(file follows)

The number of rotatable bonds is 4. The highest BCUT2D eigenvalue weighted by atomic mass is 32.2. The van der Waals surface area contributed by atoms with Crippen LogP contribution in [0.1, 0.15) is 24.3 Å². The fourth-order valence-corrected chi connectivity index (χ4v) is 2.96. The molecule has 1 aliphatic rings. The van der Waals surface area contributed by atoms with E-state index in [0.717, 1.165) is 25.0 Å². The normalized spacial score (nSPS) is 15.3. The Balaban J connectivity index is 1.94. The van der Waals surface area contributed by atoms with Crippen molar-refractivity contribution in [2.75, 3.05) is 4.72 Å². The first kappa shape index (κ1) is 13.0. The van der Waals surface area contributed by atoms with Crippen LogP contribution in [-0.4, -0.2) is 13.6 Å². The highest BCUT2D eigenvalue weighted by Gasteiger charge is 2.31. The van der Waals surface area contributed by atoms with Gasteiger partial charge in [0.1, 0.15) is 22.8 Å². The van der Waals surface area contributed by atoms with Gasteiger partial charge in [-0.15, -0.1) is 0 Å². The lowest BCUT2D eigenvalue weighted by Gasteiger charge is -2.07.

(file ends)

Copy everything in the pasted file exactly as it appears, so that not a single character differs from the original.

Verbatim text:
The number of rotatable bonds is 4. The highest BCUT2D eigenvalue weighted by atomic mass is 32.2. The van der Waals surface area contributed by atoms with Crippen LogP contribution in [0.1, 0.15) is 24.3 Å². The fourth-order valence-corrected chi connectivity index (χ4v) is 2.96. The molecule has 1 aliphatic rings. The van der Waals surface area contributed by atoms with E-state index in [0.717, 1.165) is 25.0 Å². The normalized spacial score (nSPS) is 15.3. The Balaban J connectivity index is 1.94. The van der Waals surface area contributed by atoms with Crippen molar-refractivity contribution in [2.75, 3.05) is 4.72 Å². The first kappa shape index (κ1) is 13.0. The van der Waals surface area contributed by atoms with Crippen LogP contribution in [-0.4, -0.2) is 13.6 Å². The highest BCUT2D eigenvalue weighted by Gasteiger charge is 2.31. The van der Waals surface area contributed by atoms with Gasteiger partial charge in [0.1, 0.15) is 22.8 Å². The van der Waals surface area contributed by atoms with Gasteiger partial charge in [-0.15, -0.1) is 0 Å². The lowest BCUT2D eigenvalue weighted by Gasteiger charge is -2.07.